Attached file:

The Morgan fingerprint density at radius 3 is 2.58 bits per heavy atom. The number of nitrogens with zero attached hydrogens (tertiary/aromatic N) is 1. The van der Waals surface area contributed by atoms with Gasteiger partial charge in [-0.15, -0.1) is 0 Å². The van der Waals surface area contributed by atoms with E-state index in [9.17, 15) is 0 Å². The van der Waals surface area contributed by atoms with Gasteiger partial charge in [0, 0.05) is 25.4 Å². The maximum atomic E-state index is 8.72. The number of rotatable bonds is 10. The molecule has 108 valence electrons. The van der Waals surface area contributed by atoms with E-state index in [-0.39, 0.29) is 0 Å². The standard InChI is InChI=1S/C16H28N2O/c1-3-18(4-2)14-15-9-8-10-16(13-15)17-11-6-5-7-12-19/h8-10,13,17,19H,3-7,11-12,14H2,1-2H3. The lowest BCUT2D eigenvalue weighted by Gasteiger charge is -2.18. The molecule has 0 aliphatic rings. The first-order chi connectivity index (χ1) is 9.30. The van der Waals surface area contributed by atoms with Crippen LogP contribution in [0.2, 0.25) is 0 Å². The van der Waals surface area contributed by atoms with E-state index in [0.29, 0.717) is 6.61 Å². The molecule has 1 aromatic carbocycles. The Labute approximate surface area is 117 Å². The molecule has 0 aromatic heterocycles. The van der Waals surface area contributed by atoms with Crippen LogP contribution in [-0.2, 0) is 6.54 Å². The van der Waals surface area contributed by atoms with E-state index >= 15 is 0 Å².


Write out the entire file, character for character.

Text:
The Morgan fingerprint density at radius 3 is 2.58 bits per heavy atom. The number of nitrogens with zero attached hydrogens (tertiary/aromatic N) is 1. The van der Waals surface area contributed by atoms with Gasteiger partial charge in [-0.15, -0.1) is 0 Å². The van der Waals surface area contributed by atoms with E-state index in [9.17, 15) is 0 Å². The van der Waals surface area contributed by atoms with Gasteiger partial charge in [0, 0.05) is 25.4 Å². The maximum atomic E-state index is 8.72. The number of rotatable bonds is 10. The molecule has 108 valence electrons. The van der Waals surface area contributed by atoms with E-state index in [-0.39, 0.29) is 0 Å². The standard InChI is InChI=1S/C16H28N2O/c1-3-18(4-2)14-15-9-8-10-16(13-15)17-11-6-5-7-12-19/h8-10,13,17,19H,3-7,11-12,14H2,1-2H3. The lowest BCUT2D eigenvalue weighted by Gasteiger charge is -2.18. The molecule has 0 aliphatic rings. The first-order chi connectivity index (χ1) is 9.30. The van der Waals surface area contributed by atoms with Crippen LogP contribution in [0.2, 0.25) is 0 Å². The van der Waals surface area contributed by atoms with E-state index in [0.29, 0.717) is 6.61 Å². The molecule has 1 aromatic carbocycles. The Labute approximate surface area is 117 Å². The molecule has 0 aromatic heterocycles. The van der Waals surface area contributed by atoms with Crippen LogP contribution in [-0.2, 0) is 6.54 Å². The van der Waals surface area contributed by atoms with E-state index >= 15 is 0 Å².